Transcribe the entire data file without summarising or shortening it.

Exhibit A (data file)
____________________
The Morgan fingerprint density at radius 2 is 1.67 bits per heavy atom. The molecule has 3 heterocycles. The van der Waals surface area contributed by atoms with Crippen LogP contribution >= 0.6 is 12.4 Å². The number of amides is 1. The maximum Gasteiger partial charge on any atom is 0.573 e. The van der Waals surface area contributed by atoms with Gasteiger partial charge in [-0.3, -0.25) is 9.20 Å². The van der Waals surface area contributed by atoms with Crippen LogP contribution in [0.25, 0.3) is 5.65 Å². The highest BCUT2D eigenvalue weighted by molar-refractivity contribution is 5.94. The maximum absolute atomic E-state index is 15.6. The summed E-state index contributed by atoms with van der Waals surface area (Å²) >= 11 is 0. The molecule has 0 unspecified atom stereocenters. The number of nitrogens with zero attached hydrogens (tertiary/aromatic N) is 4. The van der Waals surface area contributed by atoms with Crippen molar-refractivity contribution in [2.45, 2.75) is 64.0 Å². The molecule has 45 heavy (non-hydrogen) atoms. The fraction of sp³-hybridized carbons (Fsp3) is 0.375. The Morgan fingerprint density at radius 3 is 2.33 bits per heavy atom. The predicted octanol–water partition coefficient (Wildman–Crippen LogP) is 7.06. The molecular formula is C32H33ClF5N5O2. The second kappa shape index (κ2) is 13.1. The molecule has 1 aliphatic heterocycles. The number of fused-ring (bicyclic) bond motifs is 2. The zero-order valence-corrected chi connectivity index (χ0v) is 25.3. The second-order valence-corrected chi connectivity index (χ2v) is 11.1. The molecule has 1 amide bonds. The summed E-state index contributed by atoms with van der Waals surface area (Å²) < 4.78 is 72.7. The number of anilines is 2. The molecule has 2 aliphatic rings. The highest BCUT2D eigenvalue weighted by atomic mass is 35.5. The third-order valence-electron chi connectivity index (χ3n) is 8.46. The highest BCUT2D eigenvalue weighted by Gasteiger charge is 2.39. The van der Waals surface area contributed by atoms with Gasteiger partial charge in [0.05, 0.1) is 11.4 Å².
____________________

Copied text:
The Morgan fingerprint density at radius 2 is 1.67 bits per heavy atom. The molecule has 3 heterocycles. The van der Waals surface area contributed by atoms with Crippen LogP contribution >= 0.6 is 12.4 Å². The number of amides is 1. The maximum Gasteiger partial charge on any atom is 0.573 e. The van der Waals surface area contributed by atoms with Gasteiger partial charge in [-0.3, -0.25) is 9.20 Å². The van der Waals surface area contributed by atoms with Crippen LogP contribution in [0.25, 0.3) is 5.65 Å². The highest BCUT2D eigenvalue weighted by molar-refractivity contribution is 5.94. The maximum absolute atomic E-state index is 15.6. The summed E-state index contributed by atoms with van der Waals surface area (Å²) >= 11 is 0. The molecule has 0 unspecified atom stereocenters. The number of nitrogens with zero attached hydrogens (tertiary/aromatic N) is 4. The van der Waals surface area contributed by atoms with Crippen molar-refractivity contribution in [2.45, 2.75) is 64.0 Å². The molecule has 45 heavy (non-hydrogen) atoms. The fraction of sp³-hybridized carbons (Fsp3) is 0.375. The Morgan fingerprint density at radius 3 is 2.33 bits per heavy atom. The predicted octanol–water partition coefficient (Wildman–Crippen LogP) is 7.06. The molecular formula is C32H33ClF5N5O2. The second kappa shape index (κ2) is 13.1. The molecule has 1 aliphatic heterocycles. The number of fused-ring (bicyclic) bond motifs is 2. The zero-order valence-corrected chi connectivity index (χ0v) is 25.3. The second-order valence-corrected chi connectivity index (χ2v) is 11.1. The molecule has 1 amide bonds. The summed E-state index contributed by atoms with van der Waals surface area (Å²) < 4.78 is 72.7. The number of anilines is 2. The molecule has 2 aliphatic rings. The highest BCUT2D eigenvalue weighted by atomic mass is 35.5. The third-order valence-electron chi connectivity index (χ3n) is 8.46. The highest BCUT2D eigenvalue weighted by Gasteiger charge is 2.39. The van der Waals surface area contributed by atoms with Gasteiger partial charge in [0.05, 0.1) is 11.4 Å².